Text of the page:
I have a slightly better excuse for being ignorant of the Finns. They are from New Zealand, and it appears they are taking the usual route to fame if the journey begins outside the US: start in your home country, then make it big in Europe. From what I've seen, "big in Europe" is the kiss of death for pop musicians if they want entrée here. Our loss. More than once, I've wished I lived in Europe. There are several reasons, but being around exciting, experimental pop music is a big one.

No particular life observations today nor any big stories. I seem to be hitting a dry patch. Maybe it's the dreary weather, or the immediate concerns of house and job....

Enjoy the music.

Monday, February 25, 2008

Beautiful Morning

How the worm has turned. When I was working, I used to dread Mondays--in fact, I could hardly even enjoy Sundays, tainted as they were with the knowledge that I'd soon be back in that necktie harness. Now, with all the work going on in the house during the weekend, my feeling about Monday mornings couldn't be more different. They've become times when I sit back and say, "aaaahhh....." The self-indulgence is delicious. I've spent the past hour or so reading and commenting on all my friends' blogs--there was Cuidado and her fantastic music, and a couple of trips: Zoey's to the vet and Nan's to New York. I identify with both trips--although New York would be anybody's choice over the vet, don't you think?

Our two cats, who never go outside, haven't seen a vet in years, I must confess. They're happy and healthy, and the big yellow one, Nicholas, is always so traumatized just by the sight of the carrier we fear if there ever is something really wrong, it will be made worse by the stress. That happened to us once before with a dear old friend named Napoleon. I've already decided that the next kitty we get will have some phsychology done on him: he'll be taught that the carrier is a fun thing. We'll put him in it outside to watch the birds. Then, just maybe, we won't have the high drama we do now whenever the cat carrier makes an appearance. For the bi-weekly summer trips to Delaware, we just give the cats the run of the car. No carrier. They're sullen some of the way, but they get used to it.

I recorded the Oscars last night to watch a bit of today, zapping through the interminable ads, of course. I already know via the newpaper who and what won. I'm more curious about my man Jon Stewart. He always seems so uncomfortable in the quintessentially showbiz establishment role of hosting that show. It must be the money and the exposure that attract him to the gig....well, who would turn it down? It's fun to see how big a bite he may take out of that generous hand.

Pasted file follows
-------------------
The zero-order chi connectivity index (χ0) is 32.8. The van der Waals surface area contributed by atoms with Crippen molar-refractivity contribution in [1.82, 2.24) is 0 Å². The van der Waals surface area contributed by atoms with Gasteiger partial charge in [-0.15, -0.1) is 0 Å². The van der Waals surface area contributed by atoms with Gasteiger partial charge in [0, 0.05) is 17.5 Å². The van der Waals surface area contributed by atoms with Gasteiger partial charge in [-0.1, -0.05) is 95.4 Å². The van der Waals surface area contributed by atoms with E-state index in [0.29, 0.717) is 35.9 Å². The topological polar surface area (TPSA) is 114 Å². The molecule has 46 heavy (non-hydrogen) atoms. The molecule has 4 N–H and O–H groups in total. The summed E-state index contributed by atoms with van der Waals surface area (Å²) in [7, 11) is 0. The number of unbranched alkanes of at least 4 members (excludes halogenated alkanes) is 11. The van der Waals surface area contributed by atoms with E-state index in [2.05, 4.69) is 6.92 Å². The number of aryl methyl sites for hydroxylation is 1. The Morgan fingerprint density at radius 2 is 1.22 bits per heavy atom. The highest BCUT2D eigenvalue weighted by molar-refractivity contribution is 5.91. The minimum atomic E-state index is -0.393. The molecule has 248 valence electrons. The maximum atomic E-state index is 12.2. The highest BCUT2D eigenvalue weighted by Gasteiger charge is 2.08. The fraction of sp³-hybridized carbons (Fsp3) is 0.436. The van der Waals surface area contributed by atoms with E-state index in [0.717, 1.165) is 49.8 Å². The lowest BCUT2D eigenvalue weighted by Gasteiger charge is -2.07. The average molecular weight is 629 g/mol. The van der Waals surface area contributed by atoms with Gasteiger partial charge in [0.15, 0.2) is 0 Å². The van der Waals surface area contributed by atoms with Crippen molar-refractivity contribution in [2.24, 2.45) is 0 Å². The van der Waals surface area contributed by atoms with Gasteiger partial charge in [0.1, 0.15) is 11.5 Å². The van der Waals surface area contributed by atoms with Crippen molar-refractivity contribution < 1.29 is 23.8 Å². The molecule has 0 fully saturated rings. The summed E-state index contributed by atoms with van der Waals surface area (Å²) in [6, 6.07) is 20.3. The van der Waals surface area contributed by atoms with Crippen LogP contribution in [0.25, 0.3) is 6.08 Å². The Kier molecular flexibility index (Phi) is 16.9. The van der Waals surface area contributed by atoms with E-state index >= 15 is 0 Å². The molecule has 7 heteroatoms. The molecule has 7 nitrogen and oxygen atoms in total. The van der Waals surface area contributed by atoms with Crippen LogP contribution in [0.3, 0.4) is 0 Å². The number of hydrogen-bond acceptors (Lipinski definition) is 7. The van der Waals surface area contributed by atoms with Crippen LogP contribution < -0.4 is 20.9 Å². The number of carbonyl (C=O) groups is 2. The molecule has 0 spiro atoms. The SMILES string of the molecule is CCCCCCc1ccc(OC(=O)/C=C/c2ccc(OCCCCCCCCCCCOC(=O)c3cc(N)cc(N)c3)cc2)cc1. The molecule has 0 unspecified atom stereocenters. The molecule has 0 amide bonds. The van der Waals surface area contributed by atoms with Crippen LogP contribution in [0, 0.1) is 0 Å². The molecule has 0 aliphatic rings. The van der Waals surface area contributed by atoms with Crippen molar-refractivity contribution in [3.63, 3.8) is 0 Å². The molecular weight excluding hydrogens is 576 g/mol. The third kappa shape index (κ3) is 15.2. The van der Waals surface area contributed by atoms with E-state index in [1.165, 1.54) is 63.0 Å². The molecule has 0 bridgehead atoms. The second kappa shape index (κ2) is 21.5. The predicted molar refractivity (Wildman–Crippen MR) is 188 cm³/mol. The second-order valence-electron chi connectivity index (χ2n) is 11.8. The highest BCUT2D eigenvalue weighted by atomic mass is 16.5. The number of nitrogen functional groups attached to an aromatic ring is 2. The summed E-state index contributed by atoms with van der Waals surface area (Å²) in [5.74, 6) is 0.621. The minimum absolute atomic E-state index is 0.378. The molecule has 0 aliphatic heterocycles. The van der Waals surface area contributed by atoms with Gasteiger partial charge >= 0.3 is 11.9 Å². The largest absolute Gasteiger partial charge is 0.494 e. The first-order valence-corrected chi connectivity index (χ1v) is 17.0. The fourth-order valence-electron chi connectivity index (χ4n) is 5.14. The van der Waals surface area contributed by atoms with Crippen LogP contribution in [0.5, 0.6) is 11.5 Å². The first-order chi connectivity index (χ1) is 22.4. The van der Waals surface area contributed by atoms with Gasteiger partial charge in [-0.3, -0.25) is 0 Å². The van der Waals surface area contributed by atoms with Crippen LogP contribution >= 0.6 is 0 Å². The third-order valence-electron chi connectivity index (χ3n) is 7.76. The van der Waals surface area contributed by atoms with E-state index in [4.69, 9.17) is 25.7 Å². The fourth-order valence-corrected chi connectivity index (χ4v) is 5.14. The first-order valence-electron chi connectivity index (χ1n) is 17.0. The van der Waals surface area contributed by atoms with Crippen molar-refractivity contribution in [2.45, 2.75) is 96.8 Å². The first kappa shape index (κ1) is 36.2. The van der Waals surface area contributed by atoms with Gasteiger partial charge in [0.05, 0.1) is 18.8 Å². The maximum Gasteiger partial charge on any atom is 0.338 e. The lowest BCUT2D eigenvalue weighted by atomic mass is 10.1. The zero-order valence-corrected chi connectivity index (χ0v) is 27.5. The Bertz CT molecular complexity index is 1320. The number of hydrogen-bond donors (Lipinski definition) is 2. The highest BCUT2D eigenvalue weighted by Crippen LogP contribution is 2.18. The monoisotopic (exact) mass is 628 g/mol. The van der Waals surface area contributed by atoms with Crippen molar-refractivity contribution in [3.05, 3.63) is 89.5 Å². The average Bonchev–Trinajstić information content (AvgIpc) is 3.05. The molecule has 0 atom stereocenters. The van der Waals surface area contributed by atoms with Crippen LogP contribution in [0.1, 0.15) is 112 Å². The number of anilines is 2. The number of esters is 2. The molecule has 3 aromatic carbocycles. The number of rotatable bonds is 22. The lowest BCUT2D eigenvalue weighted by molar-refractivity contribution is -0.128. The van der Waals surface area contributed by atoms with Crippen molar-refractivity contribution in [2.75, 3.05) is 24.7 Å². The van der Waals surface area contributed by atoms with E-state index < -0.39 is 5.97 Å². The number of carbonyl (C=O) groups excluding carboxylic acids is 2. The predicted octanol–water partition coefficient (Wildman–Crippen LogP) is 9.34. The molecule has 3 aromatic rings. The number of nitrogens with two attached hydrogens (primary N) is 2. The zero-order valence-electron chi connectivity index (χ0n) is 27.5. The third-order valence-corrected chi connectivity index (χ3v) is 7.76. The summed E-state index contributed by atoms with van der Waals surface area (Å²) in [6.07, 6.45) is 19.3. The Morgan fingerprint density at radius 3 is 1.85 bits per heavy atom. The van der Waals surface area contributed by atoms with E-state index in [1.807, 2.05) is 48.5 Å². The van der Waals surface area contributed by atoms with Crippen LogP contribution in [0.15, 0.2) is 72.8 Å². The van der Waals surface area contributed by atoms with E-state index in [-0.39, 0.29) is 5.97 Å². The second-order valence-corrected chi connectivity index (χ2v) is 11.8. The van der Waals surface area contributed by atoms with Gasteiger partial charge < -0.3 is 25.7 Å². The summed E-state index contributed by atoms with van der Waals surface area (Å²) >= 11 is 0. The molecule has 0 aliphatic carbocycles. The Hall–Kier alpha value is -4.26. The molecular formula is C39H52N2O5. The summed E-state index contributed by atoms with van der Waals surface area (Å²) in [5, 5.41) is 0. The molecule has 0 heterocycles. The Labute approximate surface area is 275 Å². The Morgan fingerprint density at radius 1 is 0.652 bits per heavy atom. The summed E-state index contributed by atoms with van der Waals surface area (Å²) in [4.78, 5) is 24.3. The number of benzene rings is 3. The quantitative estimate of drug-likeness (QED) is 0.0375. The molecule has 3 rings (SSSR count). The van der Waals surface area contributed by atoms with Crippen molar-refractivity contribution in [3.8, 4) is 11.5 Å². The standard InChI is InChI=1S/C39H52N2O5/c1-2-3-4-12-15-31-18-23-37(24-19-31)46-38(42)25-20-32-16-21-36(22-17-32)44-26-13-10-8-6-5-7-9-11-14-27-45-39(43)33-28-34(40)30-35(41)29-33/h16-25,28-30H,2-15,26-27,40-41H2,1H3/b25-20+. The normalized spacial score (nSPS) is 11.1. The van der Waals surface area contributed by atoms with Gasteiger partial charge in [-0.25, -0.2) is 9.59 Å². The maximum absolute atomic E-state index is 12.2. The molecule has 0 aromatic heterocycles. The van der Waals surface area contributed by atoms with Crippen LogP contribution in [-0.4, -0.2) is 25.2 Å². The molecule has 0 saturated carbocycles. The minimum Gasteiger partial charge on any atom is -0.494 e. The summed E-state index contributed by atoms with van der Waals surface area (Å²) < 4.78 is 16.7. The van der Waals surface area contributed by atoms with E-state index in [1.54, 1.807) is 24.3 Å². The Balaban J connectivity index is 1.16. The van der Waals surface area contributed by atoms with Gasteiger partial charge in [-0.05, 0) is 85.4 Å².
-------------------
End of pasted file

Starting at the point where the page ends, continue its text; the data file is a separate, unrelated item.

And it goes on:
And later I will do some "fun" work--get on my hands and knees and wipe dust residue off the hardwood floors with some cleaner. It's an easy job and the reward, shiny, clean floors, is instant. We have a color expert coming this afternoon to advise us on how to paint the rooms. Hope she likes the warmish tan we've put in the living room, because we've already decided it will be in lots of places. But we are open to suggestions for the dining room and the kitchen. I'll post a picture of the living room and den when they're done.

Happy Monday!

Sunday, February 24, 2008

The Artist And The Brute

Another progress report today, both on the walls and on the division of labor concerning them. Steve has painted the two contrasting colors on the walls (above the wainscoting and below) in the living room and may get to some of the trim. Note I say "Steve" and not "we." All pretense of my helping with this phase of the task is dropped. Steve is such a perfectionist with paint, and the results so professional, that my "help" turns out to be more of a hinderance. We've learned from previous experience that a) I end up with as much paint on myself as on the walls, and b) he usually has to come behind me and fix my mistakes. I have no talent for painting except on the grossest jobs where detail doesn't matter and there, it's not talent so much as sheer brute force. Maybe I could whitewash a fence à la Tom Sawyer, but forget about fine finishes. That takes Steve's fine eye and steady hand. My contribution will come later, during the week, when I'll wipe down the wood floors with a good cleaner as preparation for painting the shoe molding. Then Steve will take over again. Next stop: the den.